The Rebellion Continues
©1997 Barry Bickmore. All Rights Reserved.
Reference Info - glossary of
ancient Christian writers and documents, guide to abbreviations, bibliography.
Even though the New Testament clearly indicates the need for apostles
to continue in the Church, those hailing from Catholic traditions claim
the apostolic authority continued with the episcopate, or the brotherhood
of bishops whom the Apostles ordained. Some cite the following passage
from Clement of Rome's letter to the Corinthians [ca. A.D. 96] as evidence:
Our apostles also knew, through our Lord Jesus Christ, and there
would be strife on account of the office of the episcopate.... For this
reason, therefore, inasmuch as they had obtained a perfect fore-knowledge
of this, they appointed those [ministers] already mentioned, and afterwards
gave instructions, that when these should fall asleep, other approved men
should succeed them in their ministry.1
In fact, the Apostles may have approved certain men to succeed the bishops
they personally ordained. (After all, Clement of Rome is said to have known
Peter himself, so he would have been in a position to know what the apostles
did.) However, just as the Church turned away from the Apostles, why would
they not also rebel against those the Apostles appointed to the ministry?
For example, in the passage cited above Clement was actually giving the
Corinthians a stern rebuke for kicking out those ministers who had been
approved by the Apostles. He continued:
We are of opinion, therefore, that those appointed by them, or afterwards
by other eminent men, with the consent of the whole Church, and who have
blamelessly served the flock of Christ in a humble, peaceable, and disinterested
spirit, and have for a long time possessed the good opinion of all, cannot
be justly dismissed from the ministry. For our sin will not be small, if
we eject from the episcopate those who have blamelessly and holily fulfilled
Notice that Clement indicated the bishops were chosen by the Apostles,
or "other eminent men." So perhaps even after the apostles disappeared
there were some men left over who had general, rather than merely local,
authority in the Church, such as Jesus' seventy disciples.3
In any case, there is no indication of any provision for the people themselves
to choose a bishop, or for other bishops to ordain them, as later became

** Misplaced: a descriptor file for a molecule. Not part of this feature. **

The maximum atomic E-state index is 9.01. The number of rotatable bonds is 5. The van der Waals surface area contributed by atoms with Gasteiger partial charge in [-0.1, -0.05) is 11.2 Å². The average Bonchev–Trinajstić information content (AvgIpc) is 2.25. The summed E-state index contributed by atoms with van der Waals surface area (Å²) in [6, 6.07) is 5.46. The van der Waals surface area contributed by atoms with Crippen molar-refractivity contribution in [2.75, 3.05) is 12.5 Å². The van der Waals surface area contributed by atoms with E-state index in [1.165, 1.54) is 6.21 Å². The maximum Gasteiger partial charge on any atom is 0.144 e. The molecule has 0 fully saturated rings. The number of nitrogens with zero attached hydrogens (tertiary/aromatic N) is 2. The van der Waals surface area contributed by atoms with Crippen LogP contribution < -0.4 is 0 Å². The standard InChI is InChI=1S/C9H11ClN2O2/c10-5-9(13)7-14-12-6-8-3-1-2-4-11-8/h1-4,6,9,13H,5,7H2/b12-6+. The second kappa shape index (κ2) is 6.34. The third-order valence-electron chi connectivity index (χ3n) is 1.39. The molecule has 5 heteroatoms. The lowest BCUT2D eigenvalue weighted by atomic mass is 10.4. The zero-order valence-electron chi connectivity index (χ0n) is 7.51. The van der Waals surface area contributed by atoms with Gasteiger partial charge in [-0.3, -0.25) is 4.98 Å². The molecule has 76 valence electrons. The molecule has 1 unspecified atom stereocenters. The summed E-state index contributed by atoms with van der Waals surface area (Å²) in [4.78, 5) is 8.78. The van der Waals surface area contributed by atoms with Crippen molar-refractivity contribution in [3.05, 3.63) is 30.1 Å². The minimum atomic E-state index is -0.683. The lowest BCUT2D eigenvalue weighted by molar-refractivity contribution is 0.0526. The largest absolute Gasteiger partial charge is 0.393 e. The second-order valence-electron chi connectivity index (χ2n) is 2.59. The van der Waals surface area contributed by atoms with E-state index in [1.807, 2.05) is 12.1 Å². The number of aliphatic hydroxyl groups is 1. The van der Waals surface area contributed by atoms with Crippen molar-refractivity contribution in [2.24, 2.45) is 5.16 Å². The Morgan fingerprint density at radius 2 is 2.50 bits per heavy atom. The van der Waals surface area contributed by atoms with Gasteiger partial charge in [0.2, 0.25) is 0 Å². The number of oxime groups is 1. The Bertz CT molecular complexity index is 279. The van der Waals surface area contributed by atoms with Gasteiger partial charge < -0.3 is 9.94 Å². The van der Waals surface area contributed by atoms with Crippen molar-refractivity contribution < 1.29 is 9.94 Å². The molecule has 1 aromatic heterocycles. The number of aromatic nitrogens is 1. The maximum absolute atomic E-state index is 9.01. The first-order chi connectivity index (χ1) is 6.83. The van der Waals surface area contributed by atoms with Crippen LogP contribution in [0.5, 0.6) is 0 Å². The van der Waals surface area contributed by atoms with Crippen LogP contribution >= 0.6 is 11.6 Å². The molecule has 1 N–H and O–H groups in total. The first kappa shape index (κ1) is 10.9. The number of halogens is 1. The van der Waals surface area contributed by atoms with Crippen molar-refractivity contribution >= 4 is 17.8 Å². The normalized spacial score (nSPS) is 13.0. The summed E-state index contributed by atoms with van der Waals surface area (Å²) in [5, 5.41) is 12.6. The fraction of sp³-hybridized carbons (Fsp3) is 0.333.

the custom. In order to prove the point that rejection of approved authority
was widespread, a few more examples will be provided.
Ignatius of Antioch chastised some of the Magnesian Christians for rebelling
against their bishop in the first decade of the second century: "It
is fitting, then, not only to be called Christians, but to be so in reality:
as some indeed give one the title of bishop, but do all things without
him...."4 And there seems to have been
some general problem in this area at the time, since Ignatius included
exhortations to submit to the authority of the bishops in all six of his
epistles to various churches.5
By the time of the Emperor Constantine, who called the council at Nicea,
but himself was never a baptized Christian until he was on his deathbed,
the situation had degenerated even further. Consider the emperor's relationship
with Eusebius, the great Church historian of the fourth century and bishop
... Constantine had called on him to deliver the opening address
at Nicea, and six years later, declaring that he was fitted to become bishop
of the whole world, he had desired to translate him from Caesarea to the
much more important see of Antioch, an offer which Eusebius was humble
enough to decline.6
How could the emperor of Rome, who was not even a Christian, have the
authority to appoint bishops? Apparently he assumed he had that authority,
but obviously it was not authority from God by revelation.
Once the Church had become so inextricably tied to the government of
Rome, politics was the driving force in the administration of the Church.
Former Anglican Bishop of London, J.W.C. Wand, admits that by the fifth
century there was "a much closer association between the Church and
the State than is sometimes recognized." He illustrates his point
by showing that a large number of public officials were given the office
of bishop, and if a conquerer wanted to remove his rival from contention,
he would compel him to become a priest.7 He
goes on to state that "the new Christian church was frankly national.
The people were converted en bloc; the temples were turned into
churches and the pagan priests were ordained into the Christian ministry."8
The Church became an unpredictable mix of true Christian doctrine, pagan
traditions, secular philosophies, and politics. Even as early as the third
century Gregory Thaumaturgus "substituted the cult of the martyrs
for the old pagan local cults and in so doing achieved remarkable success."9
Clearly, whatever authority the apostles left behind them was quickly
replaced by worldly authority.
1 1 Clement 44, in ANF 1:17.
3 See Luke 10:1.
4 Ignatius, Magnesians 4, in ANF 1:61.
5 See ANF 1:49-92.
6 Williamson, G.A, in the introduction to Eusebius,
The History of the Church from Christ to Constantine, p. 13.
7 Wand, A History of the Early Church to A.D. 500, pp.
8 Wand, A History of the Early Church to A.D. 500, p.
9 Davies, The Early Christian Church, p. 129.